If there is a person who embodies the pulse of Los Angeles, it’s U.S. Congresswoman Karen Bass. Bass grew up in the city. She attended school in the city. She made her mark as an advocate for the voiceless in the city.
“Today is a time to ensure history is not forgotten and progress is protected,” Bass said via Twitter.
The pathway that Bass has taken from attending Hamilton High School to attending school at both Cal State Dominguez and the University of Southern California, speaks to her connection to the city.
And let’s not forget about all those years she worked as a nurse before she went out and founded the Community Coalition, a nonprofit that addresses some of the ills that face South Los Angeles.
That’s before she decided to run and was elected as a member of the House of Representatives.
That’s one impressive resume. Now she wants to do more. More would be running an election campaign to become the next mayor of Los Angeles. Bass made her official debut for her mayoral campaign at a press conference on Saturday, Oct. 16 at Los Angeles Trade Technical College.
With the announcement, Bass created more than a little buzz surrounding her next political move.
“Los Angeles, you have called me home and I am ready to serve,” Bass said in a Twitter splash.
“Thank you to the hundreds of folks who showed up today. Let’s do this.”
If there is one word that best describes Bass is that she is a transformer, which is exactly what the city of Los Angeles needs right now. The homeless plight in the city has become a disaster, a national embarrassment with Tent City becoming an all-inclusive activity just a stone throw away from City Hall.
This campaign is about doing all that we can for future generations of Angelenos.— Karen Bass (@KarenBassLA) October 17, 2021
We can do this, LA — together. pic.twitter.com/v4KJW8UAR3
“I was born and raised in L.A. Throughout my life, I’ve stepped forward at times of crisis and this time is no different,” Bass said in a Twitter post. “There are no simple answers to what we are facing, but we have the resources. Now we need the leadership to bring our city together.”
Housing, social-economic divide, battling climate change and addressing social justice issues such as police reform await the next mayor of Los Angeles. Bass, a product of the University of Southern California’s School of Medicine Physician Assistant Program and the USC Masters Program in Social Work, feels she is the right person at the right time to lead Los Angeles into a new and bright future.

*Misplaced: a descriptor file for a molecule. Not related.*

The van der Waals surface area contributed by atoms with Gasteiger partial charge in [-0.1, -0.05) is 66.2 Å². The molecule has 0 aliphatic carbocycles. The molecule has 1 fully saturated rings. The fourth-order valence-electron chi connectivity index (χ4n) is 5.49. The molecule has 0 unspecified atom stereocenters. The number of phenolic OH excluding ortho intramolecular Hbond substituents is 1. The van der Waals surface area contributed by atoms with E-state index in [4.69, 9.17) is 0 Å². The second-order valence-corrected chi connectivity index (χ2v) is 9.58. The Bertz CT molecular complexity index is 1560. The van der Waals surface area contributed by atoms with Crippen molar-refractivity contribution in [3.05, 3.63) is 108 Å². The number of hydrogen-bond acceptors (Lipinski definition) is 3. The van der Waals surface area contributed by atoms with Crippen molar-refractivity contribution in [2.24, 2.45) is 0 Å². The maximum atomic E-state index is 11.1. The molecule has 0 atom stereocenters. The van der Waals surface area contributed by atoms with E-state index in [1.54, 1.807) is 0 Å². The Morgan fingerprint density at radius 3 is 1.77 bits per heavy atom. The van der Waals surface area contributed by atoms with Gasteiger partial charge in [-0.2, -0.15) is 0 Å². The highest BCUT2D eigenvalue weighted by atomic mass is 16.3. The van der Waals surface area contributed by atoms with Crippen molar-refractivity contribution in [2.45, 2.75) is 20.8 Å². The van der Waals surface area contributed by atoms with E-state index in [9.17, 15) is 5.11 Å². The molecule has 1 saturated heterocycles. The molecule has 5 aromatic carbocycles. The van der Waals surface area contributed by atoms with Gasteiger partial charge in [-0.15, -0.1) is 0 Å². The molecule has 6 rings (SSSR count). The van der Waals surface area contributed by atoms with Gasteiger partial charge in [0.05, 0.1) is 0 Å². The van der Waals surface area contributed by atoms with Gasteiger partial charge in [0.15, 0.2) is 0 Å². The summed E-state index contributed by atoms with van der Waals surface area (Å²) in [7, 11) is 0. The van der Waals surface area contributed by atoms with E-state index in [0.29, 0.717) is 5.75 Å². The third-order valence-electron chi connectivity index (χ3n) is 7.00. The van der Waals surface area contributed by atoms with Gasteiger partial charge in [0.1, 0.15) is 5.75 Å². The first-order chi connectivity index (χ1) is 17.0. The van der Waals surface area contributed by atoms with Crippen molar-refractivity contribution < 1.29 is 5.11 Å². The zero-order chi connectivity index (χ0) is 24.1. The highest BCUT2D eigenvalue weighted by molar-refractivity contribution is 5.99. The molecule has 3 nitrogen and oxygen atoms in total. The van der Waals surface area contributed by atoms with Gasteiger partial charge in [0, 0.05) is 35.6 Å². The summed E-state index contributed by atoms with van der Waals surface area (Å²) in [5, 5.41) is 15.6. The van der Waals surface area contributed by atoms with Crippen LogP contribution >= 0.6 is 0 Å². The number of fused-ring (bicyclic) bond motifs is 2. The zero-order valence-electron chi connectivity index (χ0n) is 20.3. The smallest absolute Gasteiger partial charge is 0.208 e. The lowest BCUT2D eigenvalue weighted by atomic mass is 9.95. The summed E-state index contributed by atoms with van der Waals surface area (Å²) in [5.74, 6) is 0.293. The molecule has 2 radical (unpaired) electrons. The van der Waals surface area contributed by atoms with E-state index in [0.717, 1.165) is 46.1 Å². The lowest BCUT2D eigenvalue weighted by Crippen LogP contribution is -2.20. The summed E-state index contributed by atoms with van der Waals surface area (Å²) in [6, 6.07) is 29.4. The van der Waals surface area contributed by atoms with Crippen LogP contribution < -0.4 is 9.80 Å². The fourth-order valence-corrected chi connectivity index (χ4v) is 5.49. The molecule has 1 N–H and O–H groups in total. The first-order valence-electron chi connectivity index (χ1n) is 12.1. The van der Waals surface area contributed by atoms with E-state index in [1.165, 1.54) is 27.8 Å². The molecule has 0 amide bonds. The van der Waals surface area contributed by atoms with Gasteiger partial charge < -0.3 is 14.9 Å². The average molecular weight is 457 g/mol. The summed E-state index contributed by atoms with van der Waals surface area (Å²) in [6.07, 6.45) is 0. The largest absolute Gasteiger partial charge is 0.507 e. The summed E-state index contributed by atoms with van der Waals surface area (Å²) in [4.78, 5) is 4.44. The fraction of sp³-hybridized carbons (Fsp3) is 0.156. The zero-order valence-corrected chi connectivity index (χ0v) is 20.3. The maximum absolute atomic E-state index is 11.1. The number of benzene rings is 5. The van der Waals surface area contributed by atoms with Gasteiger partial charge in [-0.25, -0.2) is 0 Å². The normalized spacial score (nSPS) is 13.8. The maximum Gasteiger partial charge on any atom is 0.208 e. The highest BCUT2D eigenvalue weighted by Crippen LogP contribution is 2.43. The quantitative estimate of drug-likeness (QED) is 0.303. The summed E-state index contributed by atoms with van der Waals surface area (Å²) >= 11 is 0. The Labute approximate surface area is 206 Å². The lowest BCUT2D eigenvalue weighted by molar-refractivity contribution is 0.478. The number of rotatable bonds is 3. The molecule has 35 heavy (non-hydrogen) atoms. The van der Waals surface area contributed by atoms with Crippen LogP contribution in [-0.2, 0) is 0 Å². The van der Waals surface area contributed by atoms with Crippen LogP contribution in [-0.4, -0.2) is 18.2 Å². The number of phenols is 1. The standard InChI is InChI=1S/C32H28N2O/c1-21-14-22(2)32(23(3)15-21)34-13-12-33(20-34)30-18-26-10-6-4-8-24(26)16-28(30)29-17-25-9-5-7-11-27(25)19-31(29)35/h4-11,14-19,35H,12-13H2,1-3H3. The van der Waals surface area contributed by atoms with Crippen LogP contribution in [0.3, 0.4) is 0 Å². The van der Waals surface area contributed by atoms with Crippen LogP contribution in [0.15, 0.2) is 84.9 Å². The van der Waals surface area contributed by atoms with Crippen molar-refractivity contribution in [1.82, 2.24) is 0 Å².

“Our city is facing a humanitarian emergency in homelessness,” Bass said in another Twitter post. “I’ve spent my entire life bringing groups of people together in coalitions to solve complex problems and produce concrete change — especially in times of crisis. That’s why I’m running for mayor.”
Considering that Los Angeles and the nation are still in the realms of the Covid-19 pandemic, her background in the medical field as a physician assistant is a plus for Bass. She believes in science. She has confidence in those charged with saving people’s lives.
“I used to work in one of the largest emergency rooms in the country,” remarked Bass. “As our city recovers from this pandemic, I understand the importance of trusting our doctors and working with our public health officials. That’s what I’ll do as your next mayor.”
Bass (D-37) has served six terms in office as a member of Congress. The next mayor of Los Angeles will be determined in 2022. Bass feels this is the right time to come back home to her roots.
“Los Angeles you have called me home and I am ready to serve,” said Bass. “Thank you to the hundreds of folks who showed up today. Let’s do this.”
Featured Image Caption: U.S. Congresswoman Karen Bass officially announces her bid to run for mayor of Los Angeles during a rally at Los Angeles Trade Technical College on Oct. 16, 2021. Photo courtesy of Haywood Galbreath/MPJINews
Dennis is the editor and publisher of News4usonline. He covers sports, social and racial justice, politics, equal rights, and entertainment. Dennis has over two decades of journalism experience. He earned a degree in journalism from Howard University. “I write what I’m passionate about.”